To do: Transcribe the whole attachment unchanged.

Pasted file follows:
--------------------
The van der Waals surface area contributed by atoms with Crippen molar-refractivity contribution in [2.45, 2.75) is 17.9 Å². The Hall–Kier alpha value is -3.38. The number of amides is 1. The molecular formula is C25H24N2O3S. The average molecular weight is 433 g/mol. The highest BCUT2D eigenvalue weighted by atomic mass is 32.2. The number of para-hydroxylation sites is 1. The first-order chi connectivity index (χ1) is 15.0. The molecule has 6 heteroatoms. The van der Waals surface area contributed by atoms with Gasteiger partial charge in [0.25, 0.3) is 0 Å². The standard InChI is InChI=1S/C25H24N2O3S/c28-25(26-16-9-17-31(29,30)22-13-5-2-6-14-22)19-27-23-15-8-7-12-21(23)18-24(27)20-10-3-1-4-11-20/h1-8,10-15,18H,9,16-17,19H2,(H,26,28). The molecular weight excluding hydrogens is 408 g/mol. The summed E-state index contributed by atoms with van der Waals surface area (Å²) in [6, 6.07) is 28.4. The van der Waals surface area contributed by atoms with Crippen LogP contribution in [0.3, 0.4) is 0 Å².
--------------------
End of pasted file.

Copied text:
The van der Waals surface area contributed by atoms with Crippen molar-refractivity contribution in [2.45, 2.75) is 17.9 Å². The Hall–Kier alpha value is -3.38. The number of amides is 1. The molecular formula is C25H24N2O3S. The average molecular weight is 433 g/mol. The highest BCUT2D eigenvalue weighted by atomic mass is 32.2. The number of para-hydroxylation sites is 1. The first-order chi connectivity index (χ1) is 15.0. The molecule has 6 heteroatoms. The van der Waals surface area contributed by atoms with Gasteiger partial charge in [0.25, 0.3) is 0 Å². The standard InChI is InChI=1S/C25H24N2O3S/c28-25(26-16-9-17-31(29,30)22-13-5-2-6-14-22)19-27-23-15-8-7-12-21(23)18-24(27)20-10-3-1-4-11-20/h1-8,10-15,18H,9,16-17,19H2,(H,26,28). The molecular weight excluding hydrogens is 408 g/mol. The summed E-state index contributed by atoms with van der Waals surface area (Å²) in [6, 6.07) is 28.4. The van der Waals surface area contributed by atoms with Crippen LogP contribution in [0.3, 0.4) is 0 Å².